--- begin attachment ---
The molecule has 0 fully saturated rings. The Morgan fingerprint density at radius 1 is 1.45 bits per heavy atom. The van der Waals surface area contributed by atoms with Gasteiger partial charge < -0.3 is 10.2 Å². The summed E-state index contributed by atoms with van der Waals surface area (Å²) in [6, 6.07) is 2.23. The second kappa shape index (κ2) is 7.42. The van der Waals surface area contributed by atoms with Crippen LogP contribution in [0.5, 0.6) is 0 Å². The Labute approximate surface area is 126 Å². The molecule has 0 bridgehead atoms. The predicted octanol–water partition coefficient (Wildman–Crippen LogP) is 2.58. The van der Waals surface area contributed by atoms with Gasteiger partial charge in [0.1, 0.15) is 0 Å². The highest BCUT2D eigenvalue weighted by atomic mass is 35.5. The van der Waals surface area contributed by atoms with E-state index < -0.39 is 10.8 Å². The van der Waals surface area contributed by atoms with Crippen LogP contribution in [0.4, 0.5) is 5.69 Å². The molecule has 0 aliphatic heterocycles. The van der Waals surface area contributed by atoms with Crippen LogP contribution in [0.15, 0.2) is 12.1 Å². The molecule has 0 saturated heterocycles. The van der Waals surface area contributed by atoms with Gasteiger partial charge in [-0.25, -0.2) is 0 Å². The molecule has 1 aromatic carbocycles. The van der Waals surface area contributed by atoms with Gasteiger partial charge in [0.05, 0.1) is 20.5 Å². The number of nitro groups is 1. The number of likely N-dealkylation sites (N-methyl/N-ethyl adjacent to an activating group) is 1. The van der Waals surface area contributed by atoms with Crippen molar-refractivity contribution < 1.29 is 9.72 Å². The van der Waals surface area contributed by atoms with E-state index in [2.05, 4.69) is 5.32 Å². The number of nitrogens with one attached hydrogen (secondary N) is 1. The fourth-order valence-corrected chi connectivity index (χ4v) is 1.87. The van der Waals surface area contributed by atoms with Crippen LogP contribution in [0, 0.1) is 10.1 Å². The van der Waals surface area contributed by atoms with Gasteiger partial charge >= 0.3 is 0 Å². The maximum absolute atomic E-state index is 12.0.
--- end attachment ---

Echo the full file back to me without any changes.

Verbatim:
The molecule has 0 fully saturated rings. The Morgan fingerprint density at radius 1 is 1.45 bits per heavy atom. The van der Waals surface area contributed by atoms with Gasteiger partial charge < -0.3 is 10.2 Å². The summed E-state index contributed by atoms with van der Waals surface area (Å²) in [6, 6.07) is 2.23. The second kappa shape index (κ2) is 7.42. The van der Waals surface area contributed by atoms with Crippen LogP contribution in [0.5, 0.6) is 0 Å². The Labute approximate surface area is 126 Å². The molecule has 0 bridgehead atoms. The predicted octanol–water partition coefficient (Wildman–Crippen LogP) is 2.58. The van der Waals surface area contributed by atoms with Gasteiger partial charge in [0.1, 0.15) is 0 Å². The highest BCUT2D eigenvalue weighted by atomic mass is 35.5. The van der Waals surface area contributed by atoms with E-state index < -0.39 is 10.8 Å². The van der Waals surface area contributed by atoms with Crippen LogP contribution in [0.4, 0.5) is 5.69 Å². The molecule has 0 aliphatic heterocycles. The van der Waals surface area contributed by atoms with Crippen LogP contribution in [0.15, 0.2) is 12.1 Å². The molecule has 0 saturated heterocycles. The van der Waals surface area contributed by atoms with Gasteiger partial charge in [-0.25, -0.2) is 0 Å². The molecule has 1 aromatic carbocycles. The van der Waals surface area contributed by atoms with Gasteiger partial charge in [0.05, 0.1) is 20.5 Å². The number of nitro groups is 1. The number of likely N-dealkylation sites (N-methyl/N-ethyl adjacent to an activating group) is 1. The van der Waals surface area contributed by atoms with Crippen molar-refractivity contribution < 1.29 is 9.72 Å². The van der Waals surface area contributed by atoms with E-state index in [2.05, 4.69) is 5.32 Å². The number of nitrogens with one attached hydrogen (secondary N) is 1. The fourth-order valence-corrected chi connectivity index (χ4v) is 1.87. The van der Waals surface area contributed by atoms with Crippen LogP contribution in [0, 0.1) is 10.1 Å². The van der Waals surface area contributed by atoms with Gasteiger partial charge >= 0.3 is 0 Å². The maximum absolute atomic E-state index is 12.0.